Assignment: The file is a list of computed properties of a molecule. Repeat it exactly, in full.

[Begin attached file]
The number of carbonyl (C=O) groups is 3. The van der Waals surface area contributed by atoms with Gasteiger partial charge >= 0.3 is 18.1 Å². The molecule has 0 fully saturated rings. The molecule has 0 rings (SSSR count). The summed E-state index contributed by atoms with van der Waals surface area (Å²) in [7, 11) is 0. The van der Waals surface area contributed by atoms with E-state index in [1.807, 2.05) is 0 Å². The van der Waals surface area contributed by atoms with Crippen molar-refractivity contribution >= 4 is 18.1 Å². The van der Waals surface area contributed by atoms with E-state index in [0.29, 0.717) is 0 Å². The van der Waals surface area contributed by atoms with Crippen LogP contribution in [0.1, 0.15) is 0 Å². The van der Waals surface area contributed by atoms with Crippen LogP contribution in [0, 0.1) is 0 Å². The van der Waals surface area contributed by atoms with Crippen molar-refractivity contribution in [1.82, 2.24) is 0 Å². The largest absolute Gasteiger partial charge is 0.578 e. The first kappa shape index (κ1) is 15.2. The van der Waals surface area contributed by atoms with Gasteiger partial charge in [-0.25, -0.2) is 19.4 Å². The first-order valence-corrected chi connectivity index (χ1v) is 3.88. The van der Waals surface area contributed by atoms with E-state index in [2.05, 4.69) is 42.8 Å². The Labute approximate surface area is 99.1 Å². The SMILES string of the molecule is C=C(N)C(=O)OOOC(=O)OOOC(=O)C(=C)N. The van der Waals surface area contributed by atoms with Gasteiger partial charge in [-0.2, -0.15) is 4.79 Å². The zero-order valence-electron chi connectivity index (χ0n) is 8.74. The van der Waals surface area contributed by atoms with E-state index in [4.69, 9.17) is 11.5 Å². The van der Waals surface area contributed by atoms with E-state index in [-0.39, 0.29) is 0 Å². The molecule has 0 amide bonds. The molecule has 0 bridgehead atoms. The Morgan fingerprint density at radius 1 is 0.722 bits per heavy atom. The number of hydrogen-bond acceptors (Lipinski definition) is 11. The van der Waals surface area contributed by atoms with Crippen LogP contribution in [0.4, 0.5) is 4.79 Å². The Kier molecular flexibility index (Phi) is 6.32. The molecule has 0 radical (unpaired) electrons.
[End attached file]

The number of carbonyl (C=O) groups is 3. The van der Waals surface area contributed by atoms with Gasteiger partial charge >= 0.3 is 18.1 Å². The molecule has 0 fully saturated rings. The molecule has 0 rings (SSSR count). The summed E-state index contributed by atoms with van der Waals surface area (Å²) in [7, 11) is 0. The van der Waals surface area contributed by atoms with E-state index in [1.807, 2.05) is 0 Å². The van der Waals surface area contributed by atoms with Crippen molar-refractivity contribution >= 4 is 18.1 Å². The van der Waals surface area contributed by atoms with E-state index in [0.29, 0.717) is 0 Å². The van der Waals surface area contributed by atoms with Crippen LogP contribution in [0.1, 0.15) is 0 Å². The van der Waals surface area contributed by atoms with Crippen LogP contribution in [0, 0.1) is 0 Å². The van der Waals surface area contributed by atoms with Crippen molar-refractivity contribution in [1.82, 2.24) is 0 Å². The largest absolute Gasteiger partial charge is 0.578 e. The first kappa shape index (κ1) is 15.2. The van der Waals surface area contributed by atoms with Gasteiger partial charge in [-0.25, -0.2) is 19.4 Å². The first-order valence-corrected chi connectivity index (χ1v) is 3.88. The van der Waals surface area contributed by atoms with E-state index in [2.05, 4.69) is 42.8 Å². The Labute approximate surface area is 99.1 Å². The SMILES string of the molecule is C=C(N)C(=O)OOOC(=O)OOOC(=O)C(=C)N. The van der Waals surface area contributed by atoms with Gasteiger partial charge in [-0.2, -0.15) is 4.79 Å². The zero-order valence-electron chi connectivity index (χ0n) is 8.74. The van der Waals surface area contributed by atoms with E-state index in [4.69, 9.17) is 11.5 Å². The van der Waals surface area contributed by atoms with E-state index in [-0.39, 0.29) is 0 Å². The molecule has 0 amide bonds. The molecule has 0 bridgehead atoms. The Morgan fingerprint density at radius 1 is 0.722 bits per heavy atom. The number of hydrogen-bond acceptors (Lipinski definition) is 11. The van der Waals surface area contributed by atoms with Crippen LogP contribution in [0.4, 0.5) is 4.79 Å². The Kier molecular flexibility index (Phi) is 6.32. The molecule has 0 radical (unpaired) electrons.